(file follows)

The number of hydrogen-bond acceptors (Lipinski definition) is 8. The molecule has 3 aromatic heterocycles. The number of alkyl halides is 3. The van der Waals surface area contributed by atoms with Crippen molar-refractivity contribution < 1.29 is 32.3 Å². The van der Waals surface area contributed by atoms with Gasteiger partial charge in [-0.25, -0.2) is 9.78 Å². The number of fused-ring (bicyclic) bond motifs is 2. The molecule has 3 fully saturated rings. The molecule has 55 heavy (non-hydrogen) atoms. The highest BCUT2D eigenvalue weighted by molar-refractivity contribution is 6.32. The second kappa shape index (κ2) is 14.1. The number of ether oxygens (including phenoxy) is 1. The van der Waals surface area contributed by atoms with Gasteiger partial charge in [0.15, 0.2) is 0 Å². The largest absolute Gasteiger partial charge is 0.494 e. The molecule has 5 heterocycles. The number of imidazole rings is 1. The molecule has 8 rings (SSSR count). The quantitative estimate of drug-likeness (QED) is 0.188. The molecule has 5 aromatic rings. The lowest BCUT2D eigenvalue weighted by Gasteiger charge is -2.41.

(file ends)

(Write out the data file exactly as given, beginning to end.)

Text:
The number of hydrogen-bond acceptors (Lipinski definition) is 8. The molecule has 3 aromatic heterocycles. The number of alkyl halides is 3. The van der Waals surface area contributed by atoms with Crippen molar-refractivity contribution < 1.29 is 32.3 Å². The van der Waals surface area contributed by atoms with Gasteiger partial charge in [-0.25, -0.2) is 9.78 Å². The number of fused-ring (bicyclic) bond motifs is 2. The molecule has 3 fully saturated rings. The molecule has 55 heavy (non-hydrogen) atoms. The highest BCUT2D eigenvalue weighted by molar-refractivity contribution is 6.32. The second kappa shape index (κ2) is 14.1. The number of ether oxygens (including phenoxy) is 1. The van der Waals surface area contributed by atoms with Gasteiger partial charge in [0.15, 0.2) is 0 Å². The largest absolute Gasteiger partial charge is 0.494 e. The molecule has 5 heterocycles. The number of imidazole rings is 1. The molecule has 8 rings (SSSR count). The quantitative estimate of drug-likeness (QED) is 0.188. The molecule has 5 aromatic rings. The lowest BCUT2D eigenvalue weighted by Gasteiger charge is -2.41.